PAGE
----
After the Medical and Essential Workers, Who Should Be Next in Line for the Vaccine?


Barbara Lou , Guest Writer

The math in this pandemic is simpler than you’d think. A quick comparison between numbers exposes some appalling facts: Black people, Latinx and Hispanic people, and Native Americans are being affected by COVID-19 at a disproportionately high rate in relation to their shares of population. 

Undoubtedly, more white people have been affected than any other racial or ethnic group in terms of sheer numbers; however, they also occupy the largest share of population in America. BIPOC, on the other hand, are dying at percentages that exceed their share of population. These groups who have experienced healthcare access deserts, socioeconomic difficulties, and disproportionate vulnerability to the virus deserve vaccine priority. America needs to act based on the virtue of justice; an idea supported by Aristotle’s beliefs in the benefits of living virtuously. The only way forward is to correct the racial inequity in our country that is killing people of color at an exponential rate. 

Lower income racial and ethnic minorities are more vulnerable to the virus than others, and here’s why. In this country, your wealth determines your health, and income inequality “translates to poorer health outcomes” (Ro). According to Dr. Utibe Essien at the University of Pittsburgh, “Black Americans [experience] well-documented disparities in access to quality health care” (Godoy). Due to economic disadvantages that limit healthcare access, black people in America are at a higher risk for diabetes, heart disease, and illnesses that weaken the respiratory and immune systems, culminating in more severe COVID symptoms (Ro). Housing, geographical, and occupational differences further contribute to the vulnerability of BIPOC to COVID-19. Indigenous communities like the Navajo Nation live with uranium-contaminated water that prevents them from properly washing their hands, a habit that is crucial to COVID-19 prevention (Demby). Native communities tend to reside in crowded homes of many generations far away from hospitals, according to Ed Yong, a science writer who covers COVID-19 at The Atlantic (Demby). Farmworkers in the U.S. often come from Latin America without legal documents, limiting their power to reject unsafe work conditions, physically distance in the fields, or obtain medical attention if needed (Ro). People of color even have higher chances of being “unemployed, underemployed or precariously employed,” prompting them to take virulent jobs that requires frequent contact with others, such as food delivery (Ro).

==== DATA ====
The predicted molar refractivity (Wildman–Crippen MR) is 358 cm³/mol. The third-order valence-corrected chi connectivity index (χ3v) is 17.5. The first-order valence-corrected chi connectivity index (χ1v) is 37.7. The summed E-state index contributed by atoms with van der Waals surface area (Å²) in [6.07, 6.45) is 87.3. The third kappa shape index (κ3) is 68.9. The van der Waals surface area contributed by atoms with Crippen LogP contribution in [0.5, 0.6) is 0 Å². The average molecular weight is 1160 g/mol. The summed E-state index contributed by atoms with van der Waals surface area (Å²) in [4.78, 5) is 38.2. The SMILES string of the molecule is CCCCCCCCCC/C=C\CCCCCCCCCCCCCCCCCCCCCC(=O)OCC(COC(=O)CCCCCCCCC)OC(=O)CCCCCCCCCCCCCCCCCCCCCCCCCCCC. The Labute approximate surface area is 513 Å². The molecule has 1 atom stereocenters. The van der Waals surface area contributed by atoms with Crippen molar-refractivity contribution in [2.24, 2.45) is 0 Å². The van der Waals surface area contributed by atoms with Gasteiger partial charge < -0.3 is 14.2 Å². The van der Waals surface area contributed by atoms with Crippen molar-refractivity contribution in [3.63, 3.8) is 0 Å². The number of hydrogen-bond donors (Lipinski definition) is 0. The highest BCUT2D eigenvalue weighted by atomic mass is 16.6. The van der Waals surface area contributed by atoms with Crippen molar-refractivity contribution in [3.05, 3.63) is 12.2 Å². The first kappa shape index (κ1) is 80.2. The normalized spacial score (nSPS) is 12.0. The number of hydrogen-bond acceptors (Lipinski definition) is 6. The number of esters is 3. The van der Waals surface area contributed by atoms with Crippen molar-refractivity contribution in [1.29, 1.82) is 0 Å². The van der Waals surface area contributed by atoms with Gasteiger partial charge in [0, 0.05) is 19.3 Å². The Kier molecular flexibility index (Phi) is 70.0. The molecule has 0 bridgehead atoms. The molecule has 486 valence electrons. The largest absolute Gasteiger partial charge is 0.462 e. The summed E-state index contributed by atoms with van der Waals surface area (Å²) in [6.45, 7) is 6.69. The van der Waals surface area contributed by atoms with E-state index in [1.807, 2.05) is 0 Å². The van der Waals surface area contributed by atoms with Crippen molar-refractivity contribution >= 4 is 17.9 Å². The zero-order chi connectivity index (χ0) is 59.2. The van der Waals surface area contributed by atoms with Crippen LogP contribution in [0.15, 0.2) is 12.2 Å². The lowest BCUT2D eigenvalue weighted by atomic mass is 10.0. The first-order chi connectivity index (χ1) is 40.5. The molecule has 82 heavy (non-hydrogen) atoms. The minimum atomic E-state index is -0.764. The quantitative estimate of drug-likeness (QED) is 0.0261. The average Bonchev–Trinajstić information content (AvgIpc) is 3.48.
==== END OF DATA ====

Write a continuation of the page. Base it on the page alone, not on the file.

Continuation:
After administering the vaccine to health workers, each state should prioritize geographically dense areas of lower income, which will implicitly favor economically underprivileged racial and ethnic minorities (Schmidt). According to Dr. Marcella Nunez-Smith, an expert at Yale University, “we cannot get this pandemic under control if we do not address head-on the issues of inequity in our country. There is no other way” (Lozano). We must act virtuously by fighting the long-lasting racial injustices that have reared their ugly heads during this pandemic. Only then, as Aristotle believed, can America reach its true state of prosperity and defeat its two most lethal epidemics—COVID-19 and racism.